Shaun:  This is a common problem that manufacturers have, how do they sell online and compete with their channels, but it sounds like you’ve got a nice balance. You have the policy of not undercutting them and of having, you said, maps, so you can drive people to the closest physical store where people can purchase them physically, right?

Roy:  Yes. We also very quickly put up a directory of all the stores, so that people can go and find someone in their ZIP code or in their geographical region, and we actually put links up to other vendors, other online vendors as well, on our website, and they’re still there to this day.

Shaun:  After you got the analytics onboard, and you got the directory up, I presume you had to get an eCommerce store in place. What technology did you use? What did you put in place, and are you still using that?

Roy:  [laughs] Well, that’s a very good question. Actually, the head of IT, before I joined the company, was a sort of hands‑on IT guy who had a bit of a hacker mentality, I think, so he had actually had someone build a store for him, which I would not have recommended. That’s what we used as our platform for the first 18 months or so. It had a lot of challenges associated with it, in terms of every time we made a change, we had to get the guys who programmed the site, an independent firm based in Miami, to make the changes for us, including very basic things like adding new products, adding prices, changing prices. And improving processes was terribly difficult and cumbersome, and cost us a lot of money every month in terms of development expenses.

I had had experience with my previous companies in using third‑party software‑as‑a‑service platforms as well as third‑party stores altogether, so I knew there was probably a better way. We set out on a project to…we came up with a 20‑item checklist, and did quite a lot of work, actually, at one of the Internet retailer conferences, where there were a number of platforms that were available, and we chose Magento in the end.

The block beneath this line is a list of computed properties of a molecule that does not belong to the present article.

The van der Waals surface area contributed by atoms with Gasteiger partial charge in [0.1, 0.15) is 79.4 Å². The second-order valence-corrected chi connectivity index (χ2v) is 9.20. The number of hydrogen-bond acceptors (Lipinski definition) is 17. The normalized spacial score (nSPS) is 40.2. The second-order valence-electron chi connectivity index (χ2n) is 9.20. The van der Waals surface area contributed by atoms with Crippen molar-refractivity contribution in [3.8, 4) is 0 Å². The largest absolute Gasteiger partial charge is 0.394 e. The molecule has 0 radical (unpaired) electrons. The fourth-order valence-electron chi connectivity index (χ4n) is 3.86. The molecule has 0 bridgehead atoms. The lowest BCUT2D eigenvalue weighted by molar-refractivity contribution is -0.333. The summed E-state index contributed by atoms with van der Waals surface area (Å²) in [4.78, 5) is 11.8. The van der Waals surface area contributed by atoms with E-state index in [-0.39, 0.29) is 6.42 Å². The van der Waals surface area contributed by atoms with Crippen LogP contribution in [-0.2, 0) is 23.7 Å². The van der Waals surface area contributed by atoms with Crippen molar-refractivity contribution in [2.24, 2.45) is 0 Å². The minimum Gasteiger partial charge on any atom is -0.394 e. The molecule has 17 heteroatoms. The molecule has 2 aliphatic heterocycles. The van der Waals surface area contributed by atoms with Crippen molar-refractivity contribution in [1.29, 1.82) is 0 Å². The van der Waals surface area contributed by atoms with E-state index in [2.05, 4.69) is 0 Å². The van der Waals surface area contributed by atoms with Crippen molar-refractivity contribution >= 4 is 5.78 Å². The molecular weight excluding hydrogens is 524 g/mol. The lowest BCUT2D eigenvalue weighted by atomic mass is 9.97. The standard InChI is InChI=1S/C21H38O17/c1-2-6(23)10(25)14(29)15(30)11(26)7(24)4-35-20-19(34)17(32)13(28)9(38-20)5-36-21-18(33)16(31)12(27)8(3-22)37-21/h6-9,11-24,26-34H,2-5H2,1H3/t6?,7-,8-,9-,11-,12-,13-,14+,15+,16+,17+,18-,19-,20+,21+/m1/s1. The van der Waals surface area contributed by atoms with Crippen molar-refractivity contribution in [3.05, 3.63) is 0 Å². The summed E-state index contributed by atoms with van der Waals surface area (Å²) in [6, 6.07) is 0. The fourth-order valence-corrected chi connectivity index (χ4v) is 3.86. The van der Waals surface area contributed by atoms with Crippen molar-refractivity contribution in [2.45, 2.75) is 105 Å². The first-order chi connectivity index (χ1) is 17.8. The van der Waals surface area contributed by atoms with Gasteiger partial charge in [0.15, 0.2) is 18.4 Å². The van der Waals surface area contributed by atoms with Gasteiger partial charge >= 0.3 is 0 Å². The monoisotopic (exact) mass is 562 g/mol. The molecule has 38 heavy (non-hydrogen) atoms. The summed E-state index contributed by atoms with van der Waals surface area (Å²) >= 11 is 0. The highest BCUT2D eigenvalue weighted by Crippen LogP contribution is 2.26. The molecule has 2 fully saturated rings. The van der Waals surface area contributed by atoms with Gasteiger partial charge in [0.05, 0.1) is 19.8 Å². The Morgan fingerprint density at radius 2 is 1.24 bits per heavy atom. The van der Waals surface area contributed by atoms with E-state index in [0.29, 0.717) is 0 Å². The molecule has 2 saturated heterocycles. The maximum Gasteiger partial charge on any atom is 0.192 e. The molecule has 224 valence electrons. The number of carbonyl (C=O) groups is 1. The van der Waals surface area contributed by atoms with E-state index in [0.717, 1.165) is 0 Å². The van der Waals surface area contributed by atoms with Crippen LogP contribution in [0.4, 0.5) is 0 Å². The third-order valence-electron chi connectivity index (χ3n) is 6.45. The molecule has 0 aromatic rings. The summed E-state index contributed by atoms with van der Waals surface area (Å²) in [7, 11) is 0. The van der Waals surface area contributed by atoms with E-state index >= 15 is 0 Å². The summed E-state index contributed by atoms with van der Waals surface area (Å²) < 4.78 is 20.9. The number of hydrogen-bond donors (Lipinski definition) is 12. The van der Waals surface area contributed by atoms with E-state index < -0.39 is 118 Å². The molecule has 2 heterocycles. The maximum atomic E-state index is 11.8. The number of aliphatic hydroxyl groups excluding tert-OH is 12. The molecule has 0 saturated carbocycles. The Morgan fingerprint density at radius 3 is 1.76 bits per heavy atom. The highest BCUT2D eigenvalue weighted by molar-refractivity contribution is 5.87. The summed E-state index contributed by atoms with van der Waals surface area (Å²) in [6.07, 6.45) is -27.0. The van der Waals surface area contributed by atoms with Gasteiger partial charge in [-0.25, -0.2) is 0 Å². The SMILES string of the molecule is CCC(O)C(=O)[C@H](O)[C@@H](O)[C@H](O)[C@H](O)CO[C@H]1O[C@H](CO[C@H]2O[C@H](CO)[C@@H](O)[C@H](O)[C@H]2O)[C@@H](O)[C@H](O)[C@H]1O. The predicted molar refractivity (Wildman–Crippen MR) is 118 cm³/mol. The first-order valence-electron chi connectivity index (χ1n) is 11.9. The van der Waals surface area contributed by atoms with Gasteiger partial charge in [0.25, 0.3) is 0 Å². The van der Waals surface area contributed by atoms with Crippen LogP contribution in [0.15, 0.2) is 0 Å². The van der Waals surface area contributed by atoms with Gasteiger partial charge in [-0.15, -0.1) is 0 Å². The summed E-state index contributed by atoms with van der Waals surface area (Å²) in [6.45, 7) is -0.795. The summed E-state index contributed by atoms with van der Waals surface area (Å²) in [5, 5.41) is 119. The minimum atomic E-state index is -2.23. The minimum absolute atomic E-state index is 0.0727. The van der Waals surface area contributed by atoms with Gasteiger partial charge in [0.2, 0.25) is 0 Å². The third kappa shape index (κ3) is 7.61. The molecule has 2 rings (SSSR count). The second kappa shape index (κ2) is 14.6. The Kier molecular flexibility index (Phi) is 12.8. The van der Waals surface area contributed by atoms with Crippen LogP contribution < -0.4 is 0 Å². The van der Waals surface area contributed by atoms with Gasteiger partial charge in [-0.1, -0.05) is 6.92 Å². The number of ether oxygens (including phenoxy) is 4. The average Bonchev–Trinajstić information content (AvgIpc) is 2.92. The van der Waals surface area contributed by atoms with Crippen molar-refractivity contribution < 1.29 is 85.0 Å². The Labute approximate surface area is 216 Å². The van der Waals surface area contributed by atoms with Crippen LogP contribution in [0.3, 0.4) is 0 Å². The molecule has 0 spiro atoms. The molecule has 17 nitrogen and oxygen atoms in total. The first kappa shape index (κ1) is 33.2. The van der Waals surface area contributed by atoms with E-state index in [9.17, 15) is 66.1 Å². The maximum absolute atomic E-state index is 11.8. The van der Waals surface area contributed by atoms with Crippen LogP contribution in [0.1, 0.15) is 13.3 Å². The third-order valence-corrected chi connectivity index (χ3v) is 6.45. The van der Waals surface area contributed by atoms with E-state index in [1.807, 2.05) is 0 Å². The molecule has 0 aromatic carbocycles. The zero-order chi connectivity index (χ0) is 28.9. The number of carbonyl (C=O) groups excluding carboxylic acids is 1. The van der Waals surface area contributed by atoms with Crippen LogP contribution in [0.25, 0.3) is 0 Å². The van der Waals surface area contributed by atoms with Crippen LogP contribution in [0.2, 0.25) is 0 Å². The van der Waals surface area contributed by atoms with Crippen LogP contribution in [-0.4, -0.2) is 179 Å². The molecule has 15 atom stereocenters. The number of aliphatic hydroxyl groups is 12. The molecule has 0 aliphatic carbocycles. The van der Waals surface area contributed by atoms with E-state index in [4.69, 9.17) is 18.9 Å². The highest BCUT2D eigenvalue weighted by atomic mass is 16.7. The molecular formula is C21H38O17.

This was in the early‑ish days of Magento. We chose Magento’s enterprise edition, and I think we were one of the first 20 or 30 people to select the enterprise platform.

Shaun:  How’s the Magento experience been? You still on that platform?

Roy:  Yes, so we’ve been on that platform for over three years now, and I would say…people ask me this question, and the answer is it’s sort of a mixed relationship, kind of like a marriage. Mostly it’s very good, but every now and then you have frustrations. I think the cost of ownership for us with Magento has been a little higher than I expected it would be, in the sense of the ongoing development and maintenance costs have been a bit higher than I thought they would be. The original development and implementation was not too bad, but we took some decisions along the way.